Junior forward Benoit Morin is the only Princeton skater who could really empathize with Lamb’s plight. Morin lost a year of collegiate eligibility after playing three major junior exhibition games in 1994 for the Shawinigan Cataracts. Not surprisingly, Morin and Lamb have become good friends.

“It is never easy to be in a situation where you have to sit out,” Morin said. “There were some days where (Kirk) looked a little depressed, but, in general, he did a good job focusing on the things that he needed to do to improve.”

The Tigers finished the 1997-98 season with a flourish and Lamb was there to witness it all. He joined his teammates on the ice after the ECAC tournament championship win over Clarkson to receive his commemorative watch, then joined his buddies for a post-game celebration in downtown Lake Placid. He also flew out to Ann Arbor for the Tigers’ NCAA date with the University of Michigan.

When the team banquet rolled around in April, the good-natured Lamb continued playing the role of loyal teammate. He and assistant coach Mark Dennehy worked until the last minute on a highlight video from the season. Once at the banquet, Lamb and Campbell provided a moment of levity by slipping butter onto the shoe of an unsuspecting Patrick.

Lamb returned to campus this year knowing that the countdown was under 10. Surprisingly, he found it even harder to cope with the reduced wait.

“This has been the toughest three months of them all,” Lamb said. “Last year, I didn’t really mind watching the playoffs and the spring just sort of flew by. This year, practice was different. I didn’t have games to judge myself and I wasn’t really playing well in practice. I was the fourth guy on a line with Brad Meredith, Syl Apps and J.P. Acosta, because I was the only extra forward.”

His teammates, however, have attempted to repay Lamb’s enthusiastic support with their own efforts to pick up his spirits. Players ticked off the games one-by-one, culminating with a round of heartfelt congratulations after the conclusion of game number nine, against Yale.

“It will be nice for (Kirk) to finally get a chance to contribute,” said Apps, one of the team’s co-captains. “We have all been aware that Dec. 20 is when he will be able to play and especially aware of it in the last couple of games. Now he is set to go.”

Apps, the consummate competitor, marvels at the determination evidenced by Lamb in the last year and a half.

“I can only imagine what it was like for him,” the senior said. “You go through all those highs and lows. When you play hockey, you do it for the games. It has to be tough when you can’t even play.”

So what will the Tigers see from their newest forward? At worst, Lamb adds to the Tigers’ enviable depth at forward. The coaches are otherwise cautious, understandably not wanting to put any undue pressure on Lamb to perform.

“We hope that Kirk will step in the lineup and have a positive effect,” Cahoon said. “But there will be an adjustment period for him. It is doubtful that he will turn things upside down for us. Hopefully, he will grow into the player we think he is capable of being.”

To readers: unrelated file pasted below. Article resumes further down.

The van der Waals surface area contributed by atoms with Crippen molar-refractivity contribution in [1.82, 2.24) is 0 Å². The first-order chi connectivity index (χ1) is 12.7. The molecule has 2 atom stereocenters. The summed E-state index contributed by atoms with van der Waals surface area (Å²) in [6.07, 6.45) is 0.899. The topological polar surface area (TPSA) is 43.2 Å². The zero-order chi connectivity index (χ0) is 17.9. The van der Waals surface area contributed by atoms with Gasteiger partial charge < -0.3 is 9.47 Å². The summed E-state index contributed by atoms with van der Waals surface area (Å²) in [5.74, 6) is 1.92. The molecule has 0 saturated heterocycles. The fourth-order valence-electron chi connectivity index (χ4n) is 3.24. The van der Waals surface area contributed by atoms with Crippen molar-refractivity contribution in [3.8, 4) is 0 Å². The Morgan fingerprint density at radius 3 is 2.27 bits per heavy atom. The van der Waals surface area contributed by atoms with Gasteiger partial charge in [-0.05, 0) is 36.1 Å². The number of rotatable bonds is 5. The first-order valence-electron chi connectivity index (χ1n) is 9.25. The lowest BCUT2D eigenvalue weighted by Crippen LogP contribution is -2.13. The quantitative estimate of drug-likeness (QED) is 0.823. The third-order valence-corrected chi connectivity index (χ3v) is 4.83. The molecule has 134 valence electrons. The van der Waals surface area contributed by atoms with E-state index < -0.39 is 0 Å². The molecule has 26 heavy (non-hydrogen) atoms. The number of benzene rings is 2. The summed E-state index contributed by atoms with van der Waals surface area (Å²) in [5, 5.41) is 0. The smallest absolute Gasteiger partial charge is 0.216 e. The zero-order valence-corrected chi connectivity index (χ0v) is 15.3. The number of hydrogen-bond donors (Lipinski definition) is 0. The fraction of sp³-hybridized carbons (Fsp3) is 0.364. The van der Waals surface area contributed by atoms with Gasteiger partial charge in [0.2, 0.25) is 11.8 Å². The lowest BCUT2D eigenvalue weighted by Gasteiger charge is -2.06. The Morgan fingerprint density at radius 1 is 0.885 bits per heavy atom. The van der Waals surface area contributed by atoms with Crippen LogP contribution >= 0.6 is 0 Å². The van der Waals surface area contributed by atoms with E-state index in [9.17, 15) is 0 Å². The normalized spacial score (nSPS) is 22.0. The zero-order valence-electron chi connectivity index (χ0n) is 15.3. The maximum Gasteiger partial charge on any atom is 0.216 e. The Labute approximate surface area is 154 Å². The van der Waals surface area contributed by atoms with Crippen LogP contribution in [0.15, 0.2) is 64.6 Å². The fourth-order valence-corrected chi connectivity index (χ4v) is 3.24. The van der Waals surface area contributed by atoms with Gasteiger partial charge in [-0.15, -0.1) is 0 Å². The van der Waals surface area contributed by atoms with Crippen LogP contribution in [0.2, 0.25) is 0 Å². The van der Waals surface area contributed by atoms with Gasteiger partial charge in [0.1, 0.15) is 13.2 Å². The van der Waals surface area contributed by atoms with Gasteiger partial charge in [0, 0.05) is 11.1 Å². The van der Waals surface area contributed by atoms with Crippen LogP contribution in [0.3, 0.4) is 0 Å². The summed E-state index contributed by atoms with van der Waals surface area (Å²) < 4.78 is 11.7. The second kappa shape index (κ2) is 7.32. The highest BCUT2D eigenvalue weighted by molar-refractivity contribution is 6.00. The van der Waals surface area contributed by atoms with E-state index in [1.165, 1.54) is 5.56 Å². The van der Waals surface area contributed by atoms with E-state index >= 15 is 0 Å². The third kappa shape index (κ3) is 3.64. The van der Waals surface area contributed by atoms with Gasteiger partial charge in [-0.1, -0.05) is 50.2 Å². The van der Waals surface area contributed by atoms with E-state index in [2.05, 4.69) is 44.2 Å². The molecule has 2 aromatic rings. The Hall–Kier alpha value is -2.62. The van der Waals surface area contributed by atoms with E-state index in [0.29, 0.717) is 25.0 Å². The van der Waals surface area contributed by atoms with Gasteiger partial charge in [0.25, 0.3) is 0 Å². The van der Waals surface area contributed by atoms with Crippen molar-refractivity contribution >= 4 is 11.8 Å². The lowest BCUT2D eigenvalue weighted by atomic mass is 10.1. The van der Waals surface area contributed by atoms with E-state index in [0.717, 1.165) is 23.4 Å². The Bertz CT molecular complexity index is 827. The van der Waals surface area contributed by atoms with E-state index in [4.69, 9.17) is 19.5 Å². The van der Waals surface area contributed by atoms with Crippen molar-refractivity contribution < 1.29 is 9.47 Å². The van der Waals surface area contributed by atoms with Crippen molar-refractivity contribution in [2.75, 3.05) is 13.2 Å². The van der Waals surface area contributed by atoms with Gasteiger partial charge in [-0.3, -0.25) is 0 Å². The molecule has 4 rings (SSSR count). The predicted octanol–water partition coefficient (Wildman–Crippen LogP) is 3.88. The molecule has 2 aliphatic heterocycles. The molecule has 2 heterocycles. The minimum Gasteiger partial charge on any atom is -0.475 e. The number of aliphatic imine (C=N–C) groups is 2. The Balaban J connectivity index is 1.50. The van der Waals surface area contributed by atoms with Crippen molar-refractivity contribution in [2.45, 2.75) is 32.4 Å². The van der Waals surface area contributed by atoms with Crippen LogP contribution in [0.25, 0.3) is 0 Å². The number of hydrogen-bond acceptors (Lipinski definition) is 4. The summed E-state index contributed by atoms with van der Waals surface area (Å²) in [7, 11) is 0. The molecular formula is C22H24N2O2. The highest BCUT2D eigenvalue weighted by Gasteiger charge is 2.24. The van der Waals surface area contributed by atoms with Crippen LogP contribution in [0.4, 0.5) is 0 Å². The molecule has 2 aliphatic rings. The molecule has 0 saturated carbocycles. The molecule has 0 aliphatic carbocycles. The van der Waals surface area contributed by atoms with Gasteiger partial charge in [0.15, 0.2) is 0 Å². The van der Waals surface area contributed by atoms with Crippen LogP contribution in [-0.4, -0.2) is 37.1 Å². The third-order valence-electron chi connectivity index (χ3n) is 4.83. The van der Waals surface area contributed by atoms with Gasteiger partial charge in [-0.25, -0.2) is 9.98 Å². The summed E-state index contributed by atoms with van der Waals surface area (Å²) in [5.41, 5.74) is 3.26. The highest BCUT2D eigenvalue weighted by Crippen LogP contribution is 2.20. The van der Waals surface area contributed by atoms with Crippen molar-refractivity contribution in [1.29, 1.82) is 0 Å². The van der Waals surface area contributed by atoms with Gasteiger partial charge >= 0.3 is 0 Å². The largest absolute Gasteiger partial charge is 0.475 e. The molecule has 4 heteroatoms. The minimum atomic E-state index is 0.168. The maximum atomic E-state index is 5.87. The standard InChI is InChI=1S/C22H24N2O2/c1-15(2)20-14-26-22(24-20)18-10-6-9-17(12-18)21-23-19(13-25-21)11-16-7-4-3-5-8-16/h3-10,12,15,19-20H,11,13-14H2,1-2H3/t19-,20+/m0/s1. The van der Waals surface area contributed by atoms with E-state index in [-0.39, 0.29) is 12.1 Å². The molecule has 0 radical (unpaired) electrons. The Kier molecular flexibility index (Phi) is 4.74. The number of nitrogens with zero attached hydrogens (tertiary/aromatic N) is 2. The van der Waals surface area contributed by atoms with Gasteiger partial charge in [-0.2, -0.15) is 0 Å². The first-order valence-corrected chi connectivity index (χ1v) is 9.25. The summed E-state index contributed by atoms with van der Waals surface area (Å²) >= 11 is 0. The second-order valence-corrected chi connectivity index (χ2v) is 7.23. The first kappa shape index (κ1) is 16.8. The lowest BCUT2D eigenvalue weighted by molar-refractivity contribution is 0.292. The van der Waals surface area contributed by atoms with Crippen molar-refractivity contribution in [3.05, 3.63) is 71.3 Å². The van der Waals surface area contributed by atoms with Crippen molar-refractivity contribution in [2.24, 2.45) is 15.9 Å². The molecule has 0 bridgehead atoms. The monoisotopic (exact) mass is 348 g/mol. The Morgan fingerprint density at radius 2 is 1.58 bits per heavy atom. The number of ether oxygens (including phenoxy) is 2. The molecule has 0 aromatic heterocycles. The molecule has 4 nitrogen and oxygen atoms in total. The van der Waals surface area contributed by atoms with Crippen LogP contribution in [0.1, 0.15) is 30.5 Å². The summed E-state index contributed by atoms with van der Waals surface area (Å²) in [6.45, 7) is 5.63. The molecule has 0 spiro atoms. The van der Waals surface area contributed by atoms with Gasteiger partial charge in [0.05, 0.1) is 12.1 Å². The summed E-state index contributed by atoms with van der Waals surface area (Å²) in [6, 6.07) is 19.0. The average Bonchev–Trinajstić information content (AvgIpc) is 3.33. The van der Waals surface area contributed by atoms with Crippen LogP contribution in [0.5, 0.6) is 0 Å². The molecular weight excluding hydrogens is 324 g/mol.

Lamb’s skills — soft hands, ample game sense, a scorer’s mentality and strength on the puck — draw comparisons to Bertoli, whose averages better than a point per game. Lamb’s AJHL credentials put him in the same class as Michigan freshman Mike Comrie, Tiger graduate Casson Masters and Providence sniper Fernando Pisani. Lamb probably will not see time on one of the top two lines or on the power play initially, however. He also has to grow accustomed to the pace of games, which is rarely, if ever, replicated in practice.

“I think Kirk will be a real good player for us,” Bertoli said. “With the puck, he is unbelievable. He will score his share of goals and he is a great passer. He is similar to me in the respect that he likes to slow the game down and look for a play.”

Not surprisingly, Lamb is elated to contribute in any way that he can. He spent his first few days of eligibility practicing with senior Jason Given and Campbell. Suddenly hockey was fun again, and Cahoon observed that the Alberta native produced his best effort yet.

“I’d like to add offense to the team, but it doesn’t always work out that way,” said a pragmatic Lamb. “I think I can handle myself in our zone. Whatever coach thinks I should work on, I’ll do it.”

If nothing else, Lamb has learned through observation as the Tigers matched a school record for wins last year and raced out to a 7-1-1 start this season.

“You can never take a night off in this league,” Lamb observed. “You might not win every game, but you can’t have a failure to work hard be the reason. The minute you lose that effort, 7-1-1 turns into 7-10-1 pretty fast. Look at Halpern and Apps — they never take a night or a shift off. The same is true of (Yopyk).”

Lamb finally controls his own destiny. Whether he gets into the lineup is Cahoon’s call, but the 5-10, 190-pound forward knows that his effort in practice has meaning once again. He looks forward to a new perspective on the locker-room scene.

“The guys and coaches were great about it all along,” Lamb said. “They were all so understanding. There were times when I would come to the rink and I’d be moping, depressed. They never got on me for that. It made it a lot easier to get through.

“I can’t wait to win and know that I played a part and lose and know that it was in part my fault. I know it sounds strange to say that you look forward to losing, but that is what makes athletes tick — that feeling of responsibility that comes with being part of a team.”

Win or lose, on the scoresheet or merely an inconspicuous member of the lineup, you know what reaction to anticipate once Lamb steps off the ice at the end of his first few games. There will be plenty of back-slapping and good will flowing in the locker room.

Only this time Kirk Lamb will be on the receiving end.